Are Kiwi Farmers the Victim of Fraudulent Derivatives?
A fellow blogger pointed me in the direction of the fact that in 2007, 2008 and 2009 Farmers in New Zealand have been sold Derivatives Swaps. In an interesting series the Sunday Star times is shining a light on this practice.
In Britain, it’s being called a scandal. In New Zealand, there’s been barely a squeak.
But with around one in 10 farmers in dire straits with high debt burdens and devalued farms, claims that complex “interest rate swaps” were missold to farmers who did not understand them are surfacing.
The swaps, traditionally used by sophisticated businesses with expert finance staff, were sold in 2007, 2008 and even 2009 by some banks to farmers as insurance against interest rates – and hence floating rate farm mortgages – rising rapidly, farmers say.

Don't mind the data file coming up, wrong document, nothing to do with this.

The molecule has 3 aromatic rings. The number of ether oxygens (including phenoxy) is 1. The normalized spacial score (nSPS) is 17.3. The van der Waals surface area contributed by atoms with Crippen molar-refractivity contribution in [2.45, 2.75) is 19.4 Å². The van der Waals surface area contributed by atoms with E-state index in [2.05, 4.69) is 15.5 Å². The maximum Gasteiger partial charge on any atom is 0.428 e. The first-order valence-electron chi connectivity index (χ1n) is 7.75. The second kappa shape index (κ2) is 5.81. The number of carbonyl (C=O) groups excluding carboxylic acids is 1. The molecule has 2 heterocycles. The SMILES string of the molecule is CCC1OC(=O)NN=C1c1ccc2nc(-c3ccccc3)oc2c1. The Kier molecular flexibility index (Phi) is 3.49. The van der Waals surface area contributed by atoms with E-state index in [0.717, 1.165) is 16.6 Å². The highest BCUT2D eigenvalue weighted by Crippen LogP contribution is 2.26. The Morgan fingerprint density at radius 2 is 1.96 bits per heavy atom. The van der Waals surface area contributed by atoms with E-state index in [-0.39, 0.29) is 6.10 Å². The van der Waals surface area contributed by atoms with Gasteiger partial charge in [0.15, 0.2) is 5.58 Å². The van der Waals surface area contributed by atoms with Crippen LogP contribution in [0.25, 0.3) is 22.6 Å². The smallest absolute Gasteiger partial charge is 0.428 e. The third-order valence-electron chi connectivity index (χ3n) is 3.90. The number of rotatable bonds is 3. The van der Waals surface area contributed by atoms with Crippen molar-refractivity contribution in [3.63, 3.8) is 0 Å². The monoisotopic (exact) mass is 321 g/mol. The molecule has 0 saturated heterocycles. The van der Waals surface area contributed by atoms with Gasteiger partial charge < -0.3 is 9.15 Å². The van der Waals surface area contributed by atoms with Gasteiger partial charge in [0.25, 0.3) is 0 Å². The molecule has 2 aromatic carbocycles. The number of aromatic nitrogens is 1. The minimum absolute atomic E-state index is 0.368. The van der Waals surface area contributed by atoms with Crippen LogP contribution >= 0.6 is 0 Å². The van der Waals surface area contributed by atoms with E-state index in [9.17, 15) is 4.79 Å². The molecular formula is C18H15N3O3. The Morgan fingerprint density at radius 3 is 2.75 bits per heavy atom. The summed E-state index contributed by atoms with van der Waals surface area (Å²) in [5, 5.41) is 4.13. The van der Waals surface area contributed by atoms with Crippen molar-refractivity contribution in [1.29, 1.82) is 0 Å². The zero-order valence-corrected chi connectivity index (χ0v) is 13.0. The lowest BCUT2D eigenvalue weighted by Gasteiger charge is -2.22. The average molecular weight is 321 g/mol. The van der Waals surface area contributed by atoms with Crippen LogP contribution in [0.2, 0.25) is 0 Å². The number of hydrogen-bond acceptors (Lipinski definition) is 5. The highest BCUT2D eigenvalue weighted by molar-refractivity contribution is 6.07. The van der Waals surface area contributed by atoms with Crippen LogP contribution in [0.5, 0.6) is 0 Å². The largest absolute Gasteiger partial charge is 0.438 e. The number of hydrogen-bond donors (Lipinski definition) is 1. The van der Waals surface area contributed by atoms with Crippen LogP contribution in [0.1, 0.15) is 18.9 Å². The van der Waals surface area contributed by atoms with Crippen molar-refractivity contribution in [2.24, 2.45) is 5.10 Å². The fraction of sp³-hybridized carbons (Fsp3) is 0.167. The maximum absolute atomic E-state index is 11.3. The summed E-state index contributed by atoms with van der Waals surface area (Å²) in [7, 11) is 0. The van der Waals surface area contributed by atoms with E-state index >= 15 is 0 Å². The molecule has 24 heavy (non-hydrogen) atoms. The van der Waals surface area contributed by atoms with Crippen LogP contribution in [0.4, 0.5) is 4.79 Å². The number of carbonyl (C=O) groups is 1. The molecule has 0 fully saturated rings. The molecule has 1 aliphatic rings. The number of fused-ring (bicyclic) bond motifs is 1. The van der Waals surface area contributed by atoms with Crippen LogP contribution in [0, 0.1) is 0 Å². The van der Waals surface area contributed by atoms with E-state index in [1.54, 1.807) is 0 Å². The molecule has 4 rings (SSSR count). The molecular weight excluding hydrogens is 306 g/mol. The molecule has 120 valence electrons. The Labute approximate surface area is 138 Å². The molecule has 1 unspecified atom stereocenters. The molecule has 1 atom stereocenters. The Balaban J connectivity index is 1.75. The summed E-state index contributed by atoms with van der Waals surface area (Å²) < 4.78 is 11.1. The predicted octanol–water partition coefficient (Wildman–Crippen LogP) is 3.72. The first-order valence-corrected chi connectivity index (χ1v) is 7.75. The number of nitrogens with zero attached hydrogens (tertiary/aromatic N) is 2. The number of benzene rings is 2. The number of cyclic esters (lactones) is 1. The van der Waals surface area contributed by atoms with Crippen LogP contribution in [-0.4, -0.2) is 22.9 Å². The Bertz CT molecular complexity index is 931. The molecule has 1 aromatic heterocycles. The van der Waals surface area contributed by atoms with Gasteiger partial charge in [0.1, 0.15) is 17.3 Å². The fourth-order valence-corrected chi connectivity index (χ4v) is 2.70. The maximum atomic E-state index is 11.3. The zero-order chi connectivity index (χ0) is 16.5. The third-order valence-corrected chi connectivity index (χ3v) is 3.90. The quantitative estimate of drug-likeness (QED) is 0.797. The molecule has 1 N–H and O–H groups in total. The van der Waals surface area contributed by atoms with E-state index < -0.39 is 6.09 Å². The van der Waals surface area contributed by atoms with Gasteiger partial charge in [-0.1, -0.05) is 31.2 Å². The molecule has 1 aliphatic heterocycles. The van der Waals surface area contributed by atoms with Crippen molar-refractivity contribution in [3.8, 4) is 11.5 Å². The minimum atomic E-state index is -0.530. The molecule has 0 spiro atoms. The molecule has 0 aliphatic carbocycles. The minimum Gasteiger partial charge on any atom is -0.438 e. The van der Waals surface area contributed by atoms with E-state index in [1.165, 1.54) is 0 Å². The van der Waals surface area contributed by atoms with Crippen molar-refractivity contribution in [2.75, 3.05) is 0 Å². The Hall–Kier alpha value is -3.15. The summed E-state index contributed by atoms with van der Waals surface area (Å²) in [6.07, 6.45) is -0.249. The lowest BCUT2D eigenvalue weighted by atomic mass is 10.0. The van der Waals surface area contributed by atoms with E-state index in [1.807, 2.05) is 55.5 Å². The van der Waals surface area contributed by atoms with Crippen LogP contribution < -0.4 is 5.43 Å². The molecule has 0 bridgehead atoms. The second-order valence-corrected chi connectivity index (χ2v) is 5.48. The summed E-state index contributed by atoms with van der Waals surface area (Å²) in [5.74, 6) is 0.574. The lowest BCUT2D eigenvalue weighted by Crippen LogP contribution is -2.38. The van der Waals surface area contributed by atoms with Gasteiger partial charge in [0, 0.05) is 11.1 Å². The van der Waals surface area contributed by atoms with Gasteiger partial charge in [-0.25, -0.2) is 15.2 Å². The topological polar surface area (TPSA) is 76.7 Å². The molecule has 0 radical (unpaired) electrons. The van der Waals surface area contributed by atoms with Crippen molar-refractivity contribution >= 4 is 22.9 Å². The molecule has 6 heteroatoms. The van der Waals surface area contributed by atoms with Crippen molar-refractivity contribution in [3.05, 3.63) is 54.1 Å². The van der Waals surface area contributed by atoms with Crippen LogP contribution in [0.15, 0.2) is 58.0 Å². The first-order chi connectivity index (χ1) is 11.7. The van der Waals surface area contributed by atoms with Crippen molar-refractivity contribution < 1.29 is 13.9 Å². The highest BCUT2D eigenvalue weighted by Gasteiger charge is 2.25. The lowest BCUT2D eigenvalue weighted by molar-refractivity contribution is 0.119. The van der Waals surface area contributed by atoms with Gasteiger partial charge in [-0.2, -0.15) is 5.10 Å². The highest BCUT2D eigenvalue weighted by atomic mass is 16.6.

But when the opposite happened, the farmers who bought them were left locked in to high interest rates which they could not escape without paying hefty break fees. Already heavily indebted, some farmers have lost their farms as a result of the instruments.